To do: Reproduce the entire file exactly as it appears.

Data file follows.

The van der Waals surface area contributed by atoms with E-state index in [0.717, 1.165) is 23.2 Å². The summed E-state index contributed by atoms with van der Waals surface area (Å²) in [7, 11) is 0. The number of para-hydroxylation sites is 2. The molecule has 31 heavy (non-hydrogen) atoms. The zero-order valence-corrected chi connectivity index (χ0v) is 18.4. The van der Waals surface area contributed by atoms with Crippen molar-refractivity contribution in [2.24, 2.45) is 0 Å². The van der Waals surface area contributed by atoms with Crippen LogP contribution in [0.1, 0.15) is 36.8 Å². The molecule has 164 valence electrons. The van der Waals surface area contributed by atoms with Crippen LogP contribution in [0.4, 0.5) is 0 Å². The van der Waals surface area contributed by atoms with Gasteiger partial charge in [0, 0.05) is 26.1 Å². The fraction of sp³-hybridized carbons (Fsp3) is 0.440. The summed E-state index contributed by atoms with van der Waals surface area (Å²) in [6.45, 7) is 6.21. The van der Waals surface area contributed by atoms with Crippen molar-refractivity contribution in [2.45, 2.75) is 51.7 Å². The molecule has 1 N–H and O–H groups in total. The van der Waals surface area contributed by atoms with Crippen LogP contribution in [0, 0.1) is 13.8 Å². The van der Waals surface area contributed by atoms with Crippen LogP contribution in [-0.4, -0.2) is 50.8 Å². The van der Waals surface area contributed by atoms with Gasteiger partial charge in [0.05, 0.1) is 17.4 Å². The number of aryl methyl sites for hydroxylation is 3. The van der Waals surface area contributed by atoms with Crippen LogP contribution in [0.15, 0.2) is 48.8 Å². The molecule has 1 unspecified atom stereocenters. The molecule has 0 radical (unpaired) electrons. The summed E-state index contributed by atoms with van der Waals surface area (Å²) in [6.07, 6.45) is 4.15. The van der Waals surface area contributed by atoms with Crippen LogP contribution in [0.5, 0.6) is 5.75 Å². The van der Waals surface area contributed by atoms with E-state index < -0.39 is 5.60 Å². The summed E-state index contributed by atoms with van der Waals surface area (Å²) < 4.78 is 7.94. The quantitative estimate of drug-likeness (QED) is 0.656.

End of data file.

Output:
The van der Waals surface area contributed by atoms with E-state index in [0.717, 1.165) is 23.2 Å². The summed E-state index contributed by atoms with van der Waals surface area (Å²) in [7, 11) is 0. The number of para-hydroxylation sites is 2. The molecule has 31 heavy (non-hydrogen) atoms. The zero-order valence-corrected chi connectivity index (χ0v) is 18.4. The van der Waals surface area contributed by atoms with Crippen molar-refractivity contribution in [2.24, 2.45) is 0 Å². The van der Waals surface area contributed by atoms with Crippen LogP contribution in [0.1, 0.15) is 36.8 Å². The molecule has 164 valence electrons. The van der Waals surface area contributed by atoms with Crippen LogP contribution in [0.4, 0.5) is 0 Å². The van der Waals surface area contributed by atoms with Gasteiger partial charge in [0, 0.05) is 26.1 Å². The fraction of sp³-hybridized carbons (Fsp3) is 0.440. The summed E-state index contributed by atoms with van der Waals surface area (Å²) in [6.45, 7) is 6.21. The van der Waals surface area contributed by atoms with Crippen molar-refractivity contribution in [2.45, 2.75) is 51.7 Å². The molecule has 1 N–H and O–H groups in total. The van der Waals surface area contributed by atoms with Crippen LogP contribution in [0, 0.1) is 13.8 Å². The van der Waals surface area contributed by atoms with Crippen LogP contribution in [-0.4, -0.2) is 50.8 Å². The van der Waals surface area contributed by atoms with Gasteiger partial charge in [0.05, 0.1) is 17.4 Å². The number of aryl methyl sites for hydroxylation is 3. The van der Waals surface area contributed by atoms with Crippen LogP contribution in [0.15, 0.2) is 48.8 Å². The molecule has 1 unspecified atom stereocenters. The molecule has 0 radical (unpaired) electrons. The summed E-state index contributed by atoms with van der Waals surface area (Å²) in [6.07, 6.45) is 4.15. The van der Waals surface area contributed by atoms with Crippen LogP contribution in [0.5, 0.6) is 5.75 Å². The van der Waals surface area contributed by atoms with E-state index < -0.39 is 5.60 Å². The summed E-state index contributed by atoms with van der Waals surface area (Å²) < 4.78 is 7.94. The quantitative estimate of drug-likeness (QED) is 0.656.